# Constructing a Bijection to Demonstrate Countably Infinite Set

I'm looking to prove that $$\mathbb{Z} \times \mathbb{Q}$$ is countably infinite by constructing a bijection $$f: \mathbb{Z} \times \mathbb{Q} \rightarrow \mathbb{N}$$. I understand that I can demonstrate $$\mathbb{Z} \times \mathbb{Q}$$ is countably infinite by showing that $$\mathbb{Z}$$ and $$\mathbb{Q}$$ individually are countably infinite, and thus it follows that their Cartesian product is countably infinite. However, I was more curious how one would construct a bijection to prove this, since by definition one must exist.

## 3 Answers

The existence of a bijection $$b: \mathbb{N}\times\mathbb{N}\rightarrow\mathbb{N}$$ - say, the Cantor pairing function - is the thing to understand. If $$A,B$$ are countable, then we have injections $$i,j: A,B\rightarrow\mathbb{N}$$; we can use $$b$$ to "glue them together" to get an injection $$m:A\times B\rightarrow\mathbb{N}$$, given by $$m:A\times B\rightarrow\mathbb{N}:(x,y)\mapsto b(i(x),j(y)).$$ If $$i$$ and $$j$$ are each bijective, then $$m$$ is a bijection.

Exercise: check the various claims I've made in the previous paragraph!

So the point is that once you've picked your pairing function $$b$$, and your bijections $$\mathbb{Z}\rightarrow\mathbb{N}$$ and $$\mathbb{Q}\rightarrow\mathbb{N}$$, you've already got all the ingredients needed to give a bijection $$\mathbb{Z}\times\mathbb{Q}\rightarrow\mathbb{N}$$. It is worth noting that there's no reason to expect the resulting bijection to be nice - indeed, is there even a nice bijection between $$\mathbb{Q}$$ and $$\mathbb{N}$$? (OK fine, that's totally subjective, but my point is that we shouldn't hope for an easy-to-write-down example of the type of bijection we know must exist.)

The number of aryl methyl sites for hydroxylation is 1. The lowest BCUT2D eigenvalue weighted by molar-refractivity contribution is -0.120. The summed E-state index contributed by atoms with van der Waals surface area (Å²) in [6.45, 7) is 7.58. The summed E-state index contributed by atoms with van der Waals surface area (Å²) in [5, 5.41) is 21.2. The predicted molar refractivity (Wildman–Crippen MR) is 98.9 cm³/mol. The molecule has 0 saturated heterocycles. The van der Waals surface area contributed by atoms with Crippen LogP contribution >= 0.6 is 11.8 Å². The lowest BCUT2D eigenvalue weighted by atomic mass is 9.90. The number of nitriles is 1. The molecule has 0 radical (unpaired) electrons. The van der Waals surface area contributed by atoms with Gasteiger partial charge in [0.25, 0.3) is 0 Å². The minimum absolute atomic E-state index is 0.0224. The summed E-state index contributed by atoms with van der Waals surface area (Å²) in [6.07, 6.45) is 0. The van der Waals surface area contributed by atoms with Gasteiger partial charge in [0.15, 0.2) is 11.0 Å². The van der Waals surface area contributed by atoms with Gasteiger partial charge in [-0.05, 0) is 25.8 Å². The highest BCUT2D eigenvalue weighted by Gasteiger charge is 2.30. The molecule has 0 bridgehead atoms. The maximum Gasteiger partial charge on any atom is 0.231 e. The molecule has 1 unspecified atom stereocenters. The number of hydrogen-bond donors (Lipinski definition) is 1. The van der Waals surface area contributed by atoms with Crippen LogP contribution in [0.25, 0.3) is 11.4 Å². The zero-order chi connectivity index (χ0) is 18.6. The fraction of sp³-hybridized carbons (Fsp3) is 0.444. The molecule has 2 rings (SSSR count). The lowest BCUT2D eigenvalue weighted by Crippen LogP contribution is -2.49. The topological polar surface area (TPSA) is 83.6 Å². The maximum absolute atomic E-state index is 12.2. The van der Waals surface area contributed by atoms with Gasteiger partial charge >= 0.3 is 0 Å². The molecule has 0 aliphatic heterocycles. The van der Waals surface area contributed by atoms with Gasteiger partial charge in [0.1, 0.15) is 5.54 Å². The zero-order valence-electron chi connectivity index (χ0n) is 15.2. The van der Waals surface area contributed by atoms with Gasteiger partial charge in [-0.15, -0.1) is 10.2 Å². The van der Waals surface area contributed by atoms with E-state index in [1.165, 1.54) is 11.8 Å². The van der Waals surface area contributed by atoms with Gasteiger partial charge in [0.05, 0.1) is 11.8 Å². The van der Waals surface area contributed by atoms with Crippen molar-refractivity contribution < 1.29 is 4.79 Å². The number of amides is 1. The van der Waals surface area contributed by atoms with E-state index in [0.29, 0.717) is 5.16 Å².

It is not hard to construct explicitly an injective function $$f\colon \mathbf{Z}\times \mathbf{Q}\to\mathbf{N}$$. For this we will use base 13 representation of elements in the codomain. We need symbols (digits) to represent numbers 10, 11 and 12. Let us agree to use $$t, e, w$$ for that purpose.

Now take an element in the domain, e.g., $$x=(-7, 308/17)$$ we define $$f(x)$$ as below: stripping away the parentheses $$x$$ is the string of symbols: $$-7, 308/17$$. Now in this replace minus sign by $$t$$, comma by $$e$$ and slash by $$w$$ getting $$f(x)=t7e308w17$$. This expression is a number in base 13 (hence a non-negative integer). As two different strings of digits represent two different integers we see that $$f$$ indeed is an injection to non-negative integers.

If you have formulas for bijections $$\mathbb N \mapsto \mathbb Z$$ and $$\mathbb N \mapsto \mathbb Q$$, then the proof that $$\mathbb Z \times \mathbb Q$$ is countable will give you a formula for a bijection $$\mathbb N \mapsto \mathbb Z \times \mathbb Q$$.